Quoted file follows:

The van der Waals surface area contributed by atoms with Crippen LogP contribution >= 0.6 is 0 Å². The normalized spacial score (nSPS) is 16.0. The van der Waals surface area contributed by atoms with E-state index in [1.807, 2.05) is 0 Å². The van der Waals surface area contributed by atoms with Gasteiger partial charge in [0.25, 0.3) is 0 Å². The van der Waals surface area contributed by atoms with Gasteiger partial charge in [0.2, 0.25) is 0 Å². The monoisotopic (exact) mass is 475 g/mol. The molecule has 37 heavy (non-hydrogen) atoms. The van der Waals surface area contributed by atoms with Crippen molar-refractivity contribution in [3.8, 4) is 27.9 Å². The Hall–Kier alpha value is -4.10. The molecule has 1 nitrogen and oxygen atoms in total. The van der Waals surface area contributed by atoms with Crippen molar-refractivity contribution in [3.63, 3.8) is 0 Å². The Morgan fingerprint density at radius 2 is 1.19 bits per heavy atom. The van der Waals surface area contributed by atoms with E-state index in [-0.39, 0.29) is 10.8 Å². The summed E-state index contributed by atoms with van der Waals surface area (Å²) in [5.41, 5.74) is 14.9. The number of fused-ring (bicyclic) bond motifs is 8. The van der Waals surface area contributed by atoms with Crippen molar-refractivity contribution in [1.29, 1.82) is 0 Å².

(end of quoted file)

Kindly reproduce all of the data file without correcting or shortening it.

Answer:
The van der Waals surface area contributed by atoms with Crippen LogP contribution >= 0.6 is 0 Å². The normalized spacial score (nSPS) is 16.0. The van der Waals surface area contributed by atoms with E-state index in [1.807, 2.05) is 0 Å². The van der Waals surface area contributed by atoms with Gasteiger partial charge in [0.25, 0.3) is 0 Å². The van der Waals surface area contributed by atoms with Gasteiger partial charge in [0.2, 0.25) is 0 Å². The monoisotopic (exact) mass is 475 g/mol. The molecule has 37 heavy (non-hydrogen) atoms. The van der Waals surface area contributed by atoms with Crippen molar-refractivity contribution in [3.8, 4) is 27.9 Å². The Hall–Kier alpha value is -4.10. The molecule has 1 nitrogen and oxygen atoms in total. The van der Waals surface area contributed by atoms with Crippen molar-refractivity contribution in [3.63, 3.8) is 0 Å². The Morgan fingerprint density at radius 2 is 1.19 bits per heavy atom. The van der Waals surface area contributed by atoms with E-state index in [-0.39, 0.29) is 10.8 Å². The summed E-state index contributed by atoms with van der Waals surface area (Å²) in [5.41, 5.74) is 14.9. The number of fused-ring (bicyclic) bond motifs is 8. The van der Waals surface area contributed by atoms with Crippen molar-refractivity contribution in [1.29, 1.82) is 0 Å².